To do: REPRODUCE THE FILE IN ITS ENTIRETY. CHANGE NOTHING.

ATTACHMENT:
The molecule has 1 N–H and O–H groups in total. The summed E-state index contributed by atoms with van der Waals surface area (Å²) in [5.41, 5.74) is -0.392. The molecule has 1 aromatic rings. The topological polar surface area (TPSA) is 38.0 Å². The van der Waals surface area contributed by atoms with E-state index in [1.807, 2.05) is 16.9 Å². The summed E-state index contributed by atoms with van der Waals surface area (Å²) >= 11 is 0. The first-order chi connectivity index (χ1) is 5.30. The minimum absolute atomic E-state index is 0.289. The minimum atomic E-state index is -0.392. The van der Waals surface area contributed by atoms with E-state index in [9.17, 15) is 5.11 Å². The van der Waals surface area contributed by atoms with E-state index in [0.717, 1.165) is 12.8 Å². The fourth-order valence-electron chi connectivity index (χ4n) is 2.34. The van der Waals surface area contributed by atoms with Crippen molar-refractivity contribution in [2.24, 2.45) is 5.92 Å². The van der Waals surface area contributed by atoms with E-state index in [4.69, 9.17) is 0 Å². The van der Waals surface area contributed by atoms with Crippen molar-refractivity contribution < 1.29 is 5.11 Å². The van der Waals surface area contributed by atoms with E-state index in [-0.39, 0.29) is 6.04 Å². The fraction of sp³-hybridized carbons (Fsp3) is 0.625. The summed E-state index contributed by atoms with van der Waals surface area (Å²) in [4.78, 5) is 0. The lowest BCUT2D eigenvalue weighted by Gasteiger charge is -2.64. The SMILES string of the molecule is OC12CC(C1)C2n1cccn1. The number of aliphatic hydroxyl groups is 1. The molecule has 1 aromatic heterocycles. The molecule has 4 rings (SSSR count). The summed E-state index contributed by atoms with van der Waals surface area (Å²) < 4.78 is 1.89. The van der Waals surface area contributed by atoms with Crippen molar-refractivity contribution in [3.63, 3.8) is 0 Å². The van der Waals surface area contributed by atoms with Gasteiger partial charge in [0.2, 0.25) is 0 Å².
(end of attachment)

The molecule has 1 N–H and O–H groups in total. The summed E-state index contributed by atoms with van der Waals surface area (Å²) in [5.41, 5.74) is -0.392. The molecule has 1 aromatic rings. The topological polar surface area (TPSA) is 38.0 Å². The van der Waals surface area contributed by atoms with E-state index in [1.807, 2.05) is 16.9 Å². The summed E-state index contributed by atoms with van der Waals surface area (Å²) >= 11 is 0. The first-order chi connectivity index (χ1) is 5.30. The minimum absolute atomic E-state index is 0.289. The minimum atomic E-state index is -0.392. The van der Waals surface area contributed by atoms with E-state index in [9.17, 15) is 5.11 Å². The van der Waals surface area contributed by atoms with E-state index in [0.717, 1.165) is 12.8 Å². The fourth-order valence-electron chi connectivity index (χ4n) is 2.34. The van der Waals surface area contributed by atoms with Crippen molar-refractivity contribution in [2.24, 2.45) is 5.92 Å². The van der Waals surface area contributed by atoms with E-state index in [4.69, 9.17) is 0 Å². The van der Waals surface area contributed by atoms with Crippen molar-refractivity contribution < 1.29 is 5.11 Å². The van der Waals surface area contributed by atoms with E-state index in [-0.39, 0.29) is 6.04 Å². The fraction of sp³-hybridized carbons (Fsp3) is 0.625. The summed E-state index contributed by atoms with van der Waals surface area (Å²) in [4.78, 5) is 0. The lowest BCUT2D eigenvalue weighted by Gasteiger charge is -2.64. The SMILES string of the molecule is OC12CC(C1)C2n1cccn1. The number of aliphatic hydroxyl groups is 1. The molecule has 1 aromatic heterocycles. The molecule has 4 rings (SSSR count). The summed E-state index contributed by atoms with van der Waals surface area (Å²) < 4.78 is 1.89. The van der Waals surface area contributed by atoms with Crippen molar-refractivity contribution in [3.63, 3.8) is 0 Å². The van der Waals surface area contributed by atoms with Gasteiger partial charge in [0.2, 0.25) is 0 Å².